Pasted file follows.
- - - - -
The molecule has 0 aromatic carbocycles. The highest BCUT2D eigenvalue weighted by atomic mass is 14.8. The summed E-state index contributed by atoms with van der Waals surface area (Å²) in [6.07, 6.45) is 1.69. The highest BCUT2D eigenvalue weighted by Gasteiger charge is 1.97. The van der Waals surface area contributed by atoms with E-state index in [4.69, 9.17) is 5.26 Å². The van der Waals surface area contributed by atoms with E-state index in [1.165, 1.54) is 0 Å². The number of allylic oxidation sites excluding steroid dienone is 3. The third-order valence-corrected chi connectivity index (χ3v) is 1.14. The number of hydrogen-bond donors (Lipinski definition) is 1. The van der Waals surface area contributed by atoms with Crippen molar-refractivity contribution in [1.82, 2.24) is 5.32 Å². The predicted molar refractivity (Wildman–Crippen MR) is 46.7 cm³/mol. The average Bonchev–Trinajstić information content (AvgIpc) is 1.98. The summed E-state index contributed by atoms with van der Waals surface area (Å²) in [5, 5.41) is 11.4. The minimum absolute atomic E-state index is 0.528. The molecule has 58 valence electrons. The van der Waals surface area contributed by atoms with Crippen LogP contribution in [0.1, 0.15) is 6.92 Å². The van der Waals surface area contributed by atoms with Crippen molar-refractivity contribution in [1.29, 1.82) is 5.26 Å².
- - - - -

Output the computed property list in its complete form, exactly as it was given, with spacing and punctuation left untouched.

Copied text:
The molecule has 0 aromatic carbocycles. The highest BCUT2D eigenvalue weighted by atomic mass is 14.8. The summed E-state index contributed by atoms with van der Waals surface area (Å²) in [6.07, 6.45) is 1.69. The highest BCUT2D eigenvalue weighted by Gasteiger charge is 1.97. The van der Waals surface area contributed by atoms with E-state index in [4.69, 9.17) is 5.26 Å². The van der Waals surface area contributed by atoms with E-state index in [1.165, 1.54) is 0 Å². The number of allylic oxidation sites excluding steroid dienone is 3. The third-order valence-corrected chi connectivity index (χ3v) is 1.14. The number of hydrogen-bond donors (Lipinski definition) is 1. The van der Waals surface area contributed by atoms with Crippen molar-refractivity contribution in [1.82, 2.24) is 5.32 Å². The predicted molar refractivity (Wildman–Crippen MR) is 46.7 cm³/mol. The average Bonchev–Trinajstić information content (AvgIpc) is 1.98. The summed E-state index contributed by atoms with van der Waals surface area (Å²) in [5, 5.41) is 11.4. The minimum absolute atomic E-state index is 0.528. The molecule has 58 valence electrons. The van der Waals surface area contributed by atoms with Crippen LogP contribution in [0.1, 0.15) is 6.92 Å². The van der Waals surface area contributed by atoms with Crippen molar-refractivity contribution in [1.29, 1.82) is 5.26 Å².